Pioneer Spirit 50
With the World 100k Championships coming up in early September, I cobbled together some recovery time from Western States and a training plan for July and August. It occurred to me that friend and local RD Paulo Medino has a 50 mile trail race, which fit pretty neatly into the build up. Pioneer Spirit also had the added benefit of starting 3 miles from my house, all on trails I have a lot of familiarity with. It is also very low key, no pressure race, which added to my desire to do it.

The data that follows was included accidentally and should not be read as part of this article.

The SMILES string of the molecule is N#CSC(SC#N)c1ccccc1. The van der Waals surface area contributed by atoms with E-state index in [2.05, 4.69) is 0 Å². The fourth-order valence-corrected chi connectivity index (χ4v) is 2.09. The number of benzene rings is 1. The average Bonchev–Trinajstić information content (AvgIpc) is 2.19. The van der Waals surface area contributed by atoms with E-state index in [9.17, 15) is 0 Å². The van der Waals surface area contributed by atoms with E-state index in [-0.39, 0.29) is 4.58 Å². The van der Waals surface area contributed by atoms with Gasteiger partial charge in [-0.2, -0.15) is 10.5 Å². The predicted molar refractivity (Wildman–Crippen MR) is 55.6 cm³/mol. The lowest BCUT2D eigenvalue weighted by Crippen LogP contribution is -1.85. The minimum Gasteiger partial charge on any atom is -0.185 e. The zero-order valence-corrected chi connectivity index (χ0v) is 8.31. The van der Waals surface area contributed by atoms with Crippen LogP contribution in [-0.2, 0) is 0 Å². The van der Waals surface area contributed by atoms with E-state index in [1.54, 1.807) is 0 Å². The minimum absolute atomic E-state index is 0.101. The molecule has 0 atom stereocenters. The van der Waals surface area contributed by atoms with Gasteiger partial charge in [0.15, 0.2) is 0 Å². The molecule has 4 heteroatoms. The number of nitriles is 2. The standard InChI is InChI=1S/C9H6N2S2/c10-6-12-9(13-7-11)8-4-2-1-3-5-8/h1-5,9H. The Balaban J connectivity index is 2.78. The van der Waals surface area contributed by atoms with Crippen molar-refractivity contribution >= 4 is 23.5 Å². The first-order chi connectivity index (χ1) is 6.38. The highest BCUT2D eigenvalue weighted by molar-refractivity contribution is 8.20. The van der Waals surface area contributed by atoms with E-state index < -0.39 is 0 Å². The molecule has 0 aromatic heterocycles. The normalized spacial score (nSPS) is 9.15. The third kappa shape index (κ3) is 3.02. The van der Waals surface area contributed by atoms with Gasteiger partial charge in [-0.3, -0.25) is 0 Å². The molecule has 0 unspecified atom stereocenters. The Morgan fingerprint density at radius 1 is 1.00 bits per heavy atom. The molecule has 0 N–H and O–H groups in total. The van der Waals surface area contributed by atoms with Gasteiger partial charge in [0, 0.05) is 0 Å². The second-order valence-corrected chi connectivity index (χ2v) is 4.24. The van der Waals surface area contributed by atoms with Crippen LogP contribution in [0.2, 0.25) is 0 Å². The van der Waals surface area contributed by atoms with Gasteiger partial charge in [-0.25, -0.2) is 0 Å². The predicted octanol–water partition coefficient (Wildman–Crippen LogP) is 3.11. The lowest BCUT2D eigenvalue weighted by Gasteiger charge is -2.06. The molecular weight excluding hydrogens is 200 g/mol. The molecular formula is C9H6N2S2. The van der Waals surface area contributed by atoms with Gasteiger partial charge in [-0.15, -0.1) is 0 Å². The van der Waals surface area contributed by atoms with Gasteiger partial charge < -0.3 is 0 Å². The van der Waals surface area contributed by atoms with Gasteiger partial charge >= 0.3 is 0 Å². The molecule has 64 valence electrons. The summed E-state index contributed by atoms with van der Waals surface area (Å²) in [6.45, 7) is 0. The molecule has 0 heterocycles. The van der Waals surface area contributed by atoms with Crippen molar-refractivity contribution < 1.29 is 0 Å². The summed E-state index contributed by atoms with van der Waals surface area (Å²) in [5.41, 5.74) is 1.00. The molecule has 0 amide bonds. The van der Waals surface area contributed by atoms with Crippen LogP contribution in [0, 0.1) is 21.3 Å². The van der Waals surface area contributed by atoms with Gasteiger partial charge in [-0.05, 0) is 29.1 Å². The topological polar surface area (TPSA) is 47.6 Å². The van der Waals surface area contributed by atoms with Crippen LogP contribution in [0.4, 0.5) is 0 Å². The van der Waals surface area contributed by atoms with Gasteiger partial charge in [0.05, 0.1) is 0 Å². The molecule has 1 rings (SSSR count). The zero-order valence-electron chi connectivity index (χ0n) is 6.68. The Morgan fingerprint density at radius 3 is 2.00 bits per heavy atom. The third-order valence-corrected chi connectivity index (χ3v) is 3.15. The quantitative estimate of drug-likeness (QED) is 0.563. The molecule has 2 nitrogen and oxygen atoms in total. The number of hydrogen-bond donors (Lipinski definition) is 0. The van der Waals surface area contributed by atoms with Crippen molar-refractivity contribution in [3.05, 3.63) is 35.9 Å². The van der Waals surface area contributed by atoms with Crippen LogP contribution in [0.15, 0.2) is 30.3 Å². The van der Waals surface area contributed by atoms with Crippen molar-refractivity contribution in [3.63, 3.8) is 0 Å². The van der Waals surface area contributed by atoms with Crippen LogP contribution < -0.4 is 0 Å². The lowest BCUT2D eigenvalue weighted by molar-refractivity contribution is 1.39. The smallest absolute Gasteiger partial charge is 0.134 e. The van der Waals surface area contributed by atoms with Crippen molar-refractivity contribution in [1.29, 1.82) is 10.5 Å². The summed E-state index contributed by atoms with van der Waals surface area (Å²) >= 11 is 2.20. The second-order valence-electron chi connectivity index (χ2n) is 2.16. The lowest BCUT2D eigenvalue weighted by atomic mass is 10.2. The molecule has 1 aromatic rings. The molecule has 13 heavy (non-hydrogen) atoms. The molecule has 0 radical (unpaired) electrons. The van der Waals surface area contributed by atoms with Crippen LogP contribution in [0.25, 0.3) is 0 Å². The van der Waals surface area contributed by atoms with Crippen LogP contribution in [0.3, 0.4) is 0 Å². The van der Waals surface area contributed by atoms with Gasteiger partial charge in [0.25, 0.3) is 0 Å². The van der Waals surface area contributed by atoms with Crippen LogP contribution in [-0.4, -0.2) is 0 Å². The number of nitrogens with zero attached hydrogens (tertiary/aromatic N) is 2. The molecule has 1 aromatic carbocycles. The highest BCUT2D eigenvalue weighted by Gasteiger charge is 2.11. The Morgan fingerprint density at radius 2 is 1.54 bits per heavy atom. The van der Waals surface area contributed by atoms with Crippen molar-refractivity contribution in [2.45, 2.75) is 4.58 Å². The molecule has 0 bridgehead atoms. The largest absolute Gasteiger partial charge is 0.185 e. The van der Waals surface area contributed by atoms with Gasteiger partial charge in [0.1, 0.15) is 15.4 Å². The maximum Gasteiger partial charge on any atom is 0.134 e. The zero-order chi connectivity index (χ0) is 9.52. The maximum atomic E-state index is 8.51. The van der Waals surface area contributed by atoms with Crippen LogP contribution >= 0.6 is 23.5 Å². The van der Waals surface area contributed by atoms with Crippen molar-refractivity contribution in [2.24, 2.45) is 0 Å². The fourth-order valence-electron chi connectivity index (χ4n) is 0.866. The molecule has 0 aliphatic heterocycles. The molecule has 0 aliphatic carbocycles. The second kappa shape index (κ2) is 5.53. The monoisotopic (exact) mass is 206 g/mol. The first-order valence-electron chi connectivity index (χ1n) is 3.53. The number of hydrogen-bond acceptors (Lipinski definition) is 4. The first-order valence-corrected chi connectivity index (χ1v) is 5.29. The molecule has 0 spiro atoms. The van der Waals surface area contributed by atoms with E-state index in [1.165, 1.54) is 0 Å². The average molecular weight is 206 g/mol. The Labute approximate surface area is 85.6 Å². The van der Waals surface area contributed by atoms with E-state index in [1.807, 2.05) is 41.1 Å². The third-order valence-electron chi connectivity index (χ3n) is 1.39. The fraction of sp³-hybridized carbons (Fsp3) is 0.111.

So, on July 28th, I joined 70 other runners in Cool, for a 5 am start to Pioneer Spirit. Temperatures in the area have been fairly blistery and dry all month, so the sub 80 degree start was delightful. I warmed up a good two miles, including some strides, to mimic what I would do at Worlds. At 4:50, Paulo gave us all a good pep talk and went over some important rules, and finally we were set free to roam around the Auburn State Recreation Area with the spirit of a pioneer. Ahead in the lamplight I could see friend Joclyn Schmidt, whom I knew was running a relay, but I knew no one else. We picked our way through the star thistle, kicking up dust in the dry weather. When the trail divided to a double track, another women scooted ahead, and I wasn’t initially sure but later learned it was new friend Maria Steinhauser. After another half mile or so, I pulled ahead of everyone, and with Maria on my heels, we lead the race into the first aid station. Not needing resupply so early, we breezed through, and began the next several miles of meandering through the Olmstead area, twisting and turning on trails I have run many times, but with the darkness, it was completely new and confusing to me, so that I was completely turned around at times. By the time we came back to the aid station, I did know where I was, and 5 men had just passed me. It was daylight now, so I pulled off my lamp, I filled up with water, and headed on to the next section. A long switch back descent to the North Fork of the American River found me nipping the heels of Ian, a friendly, chatty, young runner from the Bay Area. I asked if he minded if I went around, explaining that my strength is running the downhills, and he kindly let me by. Bottoming out at last, he quickly caught back up, as did Maria. The climb back out is long, grinding, but jog-able. I just shuffled up comfortably, gradually gapping Ian and Maria again, and back to the aid station, filled my one flask with water, and ambled on to the last few miles of the pioneer exploring for the perfect homestead to the race start area. My calculations based on my running in the area put me getting there in 2:30 – 2:45, and I was pretty close at 2:40 something.